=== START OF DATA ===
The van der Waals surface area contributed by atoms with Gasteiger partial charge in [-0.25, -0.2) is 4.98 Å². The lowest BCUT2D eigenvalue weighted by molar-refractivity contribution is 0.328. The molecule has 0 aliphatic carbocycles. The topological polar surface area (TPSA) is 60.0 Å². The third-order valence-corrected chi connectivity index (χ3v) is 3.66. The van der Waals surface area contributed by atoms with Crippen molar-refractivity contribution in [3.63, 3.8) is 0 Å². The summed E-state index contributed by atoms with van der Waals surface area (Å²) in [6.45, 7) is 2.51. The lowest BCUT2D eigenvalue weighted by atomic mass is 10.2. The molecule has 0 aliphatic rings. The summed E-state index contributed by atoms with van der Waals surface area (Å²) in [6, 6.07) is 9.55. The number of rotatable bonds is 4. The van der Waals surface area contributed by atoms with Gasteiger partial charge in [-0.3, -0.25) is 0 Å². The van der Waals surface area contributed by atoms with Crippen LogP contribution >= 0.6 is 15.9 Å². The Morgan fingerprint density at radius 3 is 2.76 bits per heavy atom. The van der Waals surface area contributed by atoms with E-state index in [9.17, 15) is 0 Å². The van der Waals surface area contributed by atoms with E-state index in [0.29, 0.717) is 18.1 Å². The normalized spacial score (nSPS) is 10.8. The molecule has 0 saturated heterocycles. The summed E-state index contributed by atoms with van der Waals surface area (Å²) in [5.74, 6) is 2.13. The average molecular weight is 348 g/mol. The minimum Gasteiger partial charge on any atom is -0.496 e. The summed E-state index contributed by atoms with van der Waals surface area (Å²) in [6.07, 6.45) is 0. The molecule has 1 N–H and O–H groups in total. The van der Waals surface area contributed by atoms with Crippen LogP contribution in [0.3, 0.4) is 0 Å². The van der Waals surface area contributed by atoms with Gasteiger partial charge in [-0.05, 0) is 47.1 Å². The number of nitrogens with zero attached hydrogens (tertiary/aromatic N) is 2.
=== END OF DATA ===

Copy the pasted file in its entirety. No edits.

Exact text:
The van der Waals surface area contributed by atoms with Gasteiger partial charge in [-0.25, -0.2) is 4.98 Å². The lowest BCUT2D eigenvalue weighted by molar-refractivity contribution is 0.328. The molecule has 0 aliphatic carbocycles. The topological polar surface area (TPSA) is 60.0 Å². The third-order valence-corrected chi connectivity index (χ3v) is 3.66. The van der Waals surface area contributed by atoms with Crippen molar-refractivity contribution in [3.63, 3.8) is 0 Å². The summed E-state index contributed by atoms with van der Waals surface area (Å²) in [6.45, 7) is 2.51. The lowest BCUT2D eigenvalue weighted by atomic mass is 10.2. The molecule has 0 aliphatic rings. The summed E-state index contributed by atoms with van der Waals surface area (Å²) in [6, 6.07) is 9.55. The number of rotatable bonds is 4. The van der Waals surface area contributed by atoms with Gasteiger partial charge in [-0.3, -0.25) is 0 Å². The van der Waals surface area contributed by atoms with Crippen LogP contribution >= 0.6 is 15.9 Å². The Morgan fingerprint density at radius 3 is 2.76 bits per heavy atom. The van der Waals surface area contributed by atoms with E-state index in [9.17, 15) is 0 Å². The van der Waals surface area contributed by atoms with E-state index in [0.29, 0.717) is 18.1 Å². The normalized spacial score (nSPS) is 10.8. The molecule has 0 saturated heterocycles. The summed E-state index contributed by atoms with van der Waals surface area (Å²) in [5.74, 6) is 2.13. The average molecular weight is 348 g/mol. The minimum Gasteiger partial charge on any atom is -0.496 e. The summed E-state index contributed by atoms with van der Waals surface area (Å²) in [6.07, 6.45) is 0. The molecule has 1 N–H and O–H groups in total. The van der Waals surface area contributed by atoms with Crippen LogP contribution in [0.3, 0.4) is 0 Å². The van der Waals surface area contributed by atoms with Gasteiger partial charge in [-0.05, 0) is 47.1 Å². The number of nitrogens with zero attached hydrogens (tertiary/aromatic N) is 2.